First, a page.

Short sharp lessons (you can learn from!)

By Jeremy Wilson June 01, 2015 Industry News

My dad used to have a saying: “the good stuff grows in the valleys”.

I’ve reflected on this euphemism for learning through adversity many times during my business career.

I hate to disagree with the old man, but I think trying to avoid the valleys in the first place seems to be a smarter way of going about one’s business, wherever possible.

Lately, I’ve seen some short sharp lessons through adversity in some of the staffing issues I’ve been a part of, or witnessed from afar, and reflecting on these can really help you avoid any adversity with your people.

The following may be the answers to the short sharp lessons I’m referring to.



  1. The 90-day trial period – This is a get out of jail free card for employers and it must be detailed in your employment contract. There’s a pile of advice online around getting this detailed correctly and running the process correctly.
  2. Restraint of trade – There’s a good chance your restraint could be unenforceable, anti-competitive or too ambiguous for the court to uphold. Go for a 3-month restraint and have an employment lawyer help you with the wording. Getting legal advice around this could be a few hundred dollars really well spent, instead of 20-odd grand trying to enforce an outdated restraint.



I could be guilty of harping on about this but I do so for a reason. I’m talking about the latter part of the process, between second/third interviews through to contract signing.

This is danger time, the time when your favoured person is seeking to draw things to a close and they will inevitably judge your business on the time it takes to sort out the paperwork.

Sitting on a contract for three weeks, or getting someone to wait for a month for an offer because the MD is overseas, is average at best, and the chances are the person you want will withdraw altogether and end up elsewhere.



Verbal references with prior managers (check with at least two), group interviews, background checking, presentations and medical checks are all vital parts of a robust recruitment process.

Don’t ever take shortcuts just because the person presents well!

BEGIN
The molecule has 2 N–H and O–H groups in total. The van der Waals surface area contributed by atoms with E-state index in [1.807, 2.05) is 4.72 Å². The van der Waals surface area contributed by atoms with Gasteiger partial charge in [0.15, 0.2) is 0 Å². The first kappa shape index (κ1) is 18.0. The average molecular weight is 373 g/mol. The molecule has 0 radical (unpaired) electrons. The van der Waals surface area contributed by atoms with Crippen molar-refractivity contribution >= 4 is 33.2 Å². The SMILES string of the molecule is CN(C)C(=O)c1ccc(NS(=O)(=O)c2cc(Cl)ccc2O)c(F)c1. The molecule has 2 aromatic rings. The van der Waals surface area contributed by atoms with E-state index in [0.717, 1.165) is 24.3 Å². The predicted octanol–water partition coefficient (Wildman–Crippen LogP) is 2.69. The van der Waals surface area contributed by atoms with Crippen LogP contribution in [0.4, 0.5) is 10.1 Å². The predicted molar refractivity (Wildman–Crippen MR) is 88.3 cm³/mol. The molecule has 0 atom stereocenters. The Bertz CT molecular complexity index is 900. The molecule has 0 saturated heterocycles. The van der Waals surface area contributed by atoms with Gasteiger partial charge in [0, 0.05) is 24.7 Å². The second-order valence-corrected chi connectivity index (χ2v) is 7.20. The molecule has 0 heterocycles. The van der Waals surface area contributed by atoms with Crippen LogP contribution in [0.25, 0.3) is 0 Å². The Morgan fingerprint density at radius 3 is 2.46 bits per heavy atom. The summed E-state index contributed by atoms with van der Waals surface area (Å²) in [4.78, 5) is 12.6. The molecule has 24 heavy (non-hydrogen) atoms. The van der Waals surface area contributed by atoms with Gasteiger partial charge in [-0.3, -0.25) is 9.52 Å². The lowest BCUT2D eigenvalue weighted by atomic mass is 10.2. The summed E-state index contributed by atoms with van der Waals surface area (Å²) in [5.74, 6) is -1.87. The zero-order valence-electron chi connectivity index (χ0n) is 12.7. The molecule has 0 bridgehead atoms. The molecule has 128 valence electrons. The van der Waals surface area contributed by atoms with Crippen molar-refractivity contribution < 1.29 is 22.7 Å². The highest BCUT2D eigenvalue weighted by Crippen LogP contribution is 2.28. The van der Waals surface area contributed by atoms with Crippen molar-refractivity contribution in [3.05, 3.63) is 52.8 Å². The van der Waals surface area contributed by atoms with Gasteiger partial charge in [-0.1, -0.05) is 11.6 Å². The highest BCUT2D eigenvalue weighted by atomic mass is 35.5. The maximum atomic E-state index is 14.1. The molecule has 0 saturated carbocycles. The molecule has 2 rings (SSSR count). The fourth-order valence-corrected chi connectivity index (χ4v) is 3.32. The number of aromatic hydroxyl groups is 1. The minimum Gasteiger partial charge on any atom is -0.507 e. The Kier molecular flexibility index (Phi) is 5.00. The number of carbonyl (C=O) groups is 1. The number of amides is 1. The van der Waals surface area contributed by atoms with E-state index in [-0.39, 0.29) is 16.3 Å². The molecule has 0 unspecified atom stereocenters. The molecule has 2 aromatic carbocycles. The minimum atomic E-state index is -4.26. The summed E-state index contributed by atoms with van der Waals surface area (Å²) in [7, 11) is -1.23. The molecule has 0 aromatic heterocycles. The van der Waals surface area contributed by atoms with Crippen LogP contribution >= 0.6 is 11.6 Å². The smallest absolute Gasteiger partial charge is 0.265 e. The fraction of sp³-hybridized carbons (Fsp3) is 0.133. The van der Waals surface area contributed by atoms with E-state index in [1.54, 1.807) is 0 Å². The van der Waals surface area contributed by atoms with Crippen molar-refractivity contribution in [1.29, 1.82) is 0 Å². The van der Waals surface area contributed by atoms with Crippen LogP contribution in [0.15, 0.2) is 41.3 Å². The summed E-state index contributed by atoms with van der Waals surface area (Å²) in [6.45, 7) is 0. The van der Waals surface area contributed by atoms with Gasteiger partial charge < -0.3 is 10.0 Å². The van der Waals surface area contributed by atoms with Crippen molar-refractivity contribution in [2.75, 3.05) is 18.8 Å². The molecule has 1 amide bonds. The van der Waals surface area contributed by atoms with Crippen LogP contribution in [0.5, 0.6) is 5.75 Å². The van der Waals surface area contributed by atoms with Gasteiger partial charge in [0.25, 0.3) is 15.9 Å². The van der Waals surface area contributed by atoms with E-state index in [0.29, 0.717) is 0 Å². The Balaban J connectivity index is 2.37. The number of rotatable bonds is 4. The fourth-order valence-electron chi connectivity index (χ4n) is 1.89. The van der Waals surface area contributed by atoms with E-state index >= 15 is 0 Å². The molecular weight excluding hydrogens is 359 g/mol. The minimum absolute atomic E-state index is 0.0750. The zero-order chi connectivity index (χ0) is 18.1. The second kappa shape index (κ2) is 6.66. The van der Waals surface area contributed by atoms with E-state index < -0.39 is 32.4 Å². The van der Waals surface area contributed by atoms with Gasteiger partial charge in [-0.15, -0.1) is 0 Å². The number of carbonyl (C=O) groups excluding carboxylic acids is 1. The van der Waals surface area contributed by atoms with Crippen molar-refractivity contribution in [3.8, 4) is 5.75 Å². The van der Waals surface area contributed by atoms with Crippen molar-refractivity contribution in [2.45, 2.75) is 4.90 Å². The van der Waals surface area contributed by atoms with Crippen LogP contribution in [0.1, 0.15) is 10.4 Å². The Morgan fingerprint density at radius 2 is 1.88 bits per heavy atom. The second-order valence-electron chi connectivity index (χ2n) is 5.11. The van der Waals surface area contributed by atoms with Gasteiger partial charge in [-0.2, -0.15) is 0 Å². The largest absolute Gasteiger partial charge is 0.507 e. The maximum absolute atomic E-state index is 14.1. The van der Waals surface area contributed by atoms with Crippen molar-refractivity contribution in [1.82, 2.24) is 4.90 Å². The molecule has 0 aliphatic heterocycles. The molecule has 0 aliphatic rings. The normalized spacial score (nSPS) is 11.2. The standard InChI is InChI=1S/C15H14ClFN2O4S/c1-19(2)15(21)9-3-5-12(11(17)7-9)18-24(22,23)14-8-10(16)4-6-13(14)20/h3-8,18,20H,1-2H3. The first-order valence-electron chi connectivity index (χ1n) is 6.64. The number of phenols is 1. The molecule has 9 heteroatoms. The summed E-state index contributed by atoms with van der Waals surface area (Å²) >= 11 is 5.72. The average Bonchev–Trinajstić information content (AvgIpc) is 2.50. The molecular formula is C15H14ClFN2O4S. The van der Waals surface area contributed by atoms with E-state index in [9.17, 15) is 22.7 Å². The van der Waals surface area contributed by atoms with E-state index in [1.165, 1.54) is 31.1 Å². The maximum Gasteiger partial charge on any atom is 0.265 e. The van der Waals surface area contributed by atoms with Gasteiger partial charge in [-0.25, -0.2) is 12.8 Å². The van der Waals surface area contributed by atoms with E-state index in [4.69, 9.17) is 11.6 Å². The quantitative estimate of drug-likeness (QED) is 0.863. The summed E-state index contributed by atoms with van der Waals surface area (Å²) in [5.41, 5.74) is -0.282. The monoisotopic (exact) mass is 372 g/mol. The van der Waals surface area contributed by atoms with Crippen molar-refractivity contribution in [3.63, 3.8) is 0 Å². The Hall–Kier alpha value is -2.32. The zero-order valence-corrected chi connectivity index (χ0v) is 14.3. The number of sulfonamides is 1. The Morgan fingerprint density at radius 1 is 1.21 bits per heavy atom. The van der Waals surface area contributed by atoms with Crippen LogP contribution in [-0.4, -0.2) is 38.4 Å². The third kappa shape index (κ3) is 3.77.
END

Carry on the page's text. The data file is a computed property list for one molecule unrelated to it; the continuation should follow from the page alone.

Make a choice. You’ve got two options:

  1. Meet the market remuneration.
  2. Settle for a less experienced or less qualified candidate.



One of the major reasons I see people in the market is because the business is restructuring and no-one is communicating.

There is nothing, repeat nothing, like fear for their jobs for getting your best people out of their seat and into the street.

I promise you, if you are restructuring or going through some redundancies and not absolutely loving the people you want to keep – they will be in the job market.



They say the definition of a professional is how that person handles adversity and resignations can certainly be confronting. Remember though, that those around you are measuring you by your responses.

I’ve seen cases where others in the team have felt such tension around how a resignation was handled that they have felt like leaving as well. Invariably, some will.

To put it simply, rise above. Ensure you have the right protection in place (refer to point 1), hold your head up and be the bigger man (or woman!)

I hope that these short points provide you with some useful ammo in tidying up potential issues.

It’s a very interesting time in the market at the present – our workload is certainly ramping up and there are some great opportunities available. I hope you are finding the same, remembering that being busy is when the basics like those outlined here get overlooked.

Happy hiring and a great year to you.


Jeremy Wilson is General Manager of Build People, a search recruitment business with contacts across hardware, consumer goods, electronics and FMCG. Call 021 732 788 or visit for more information.


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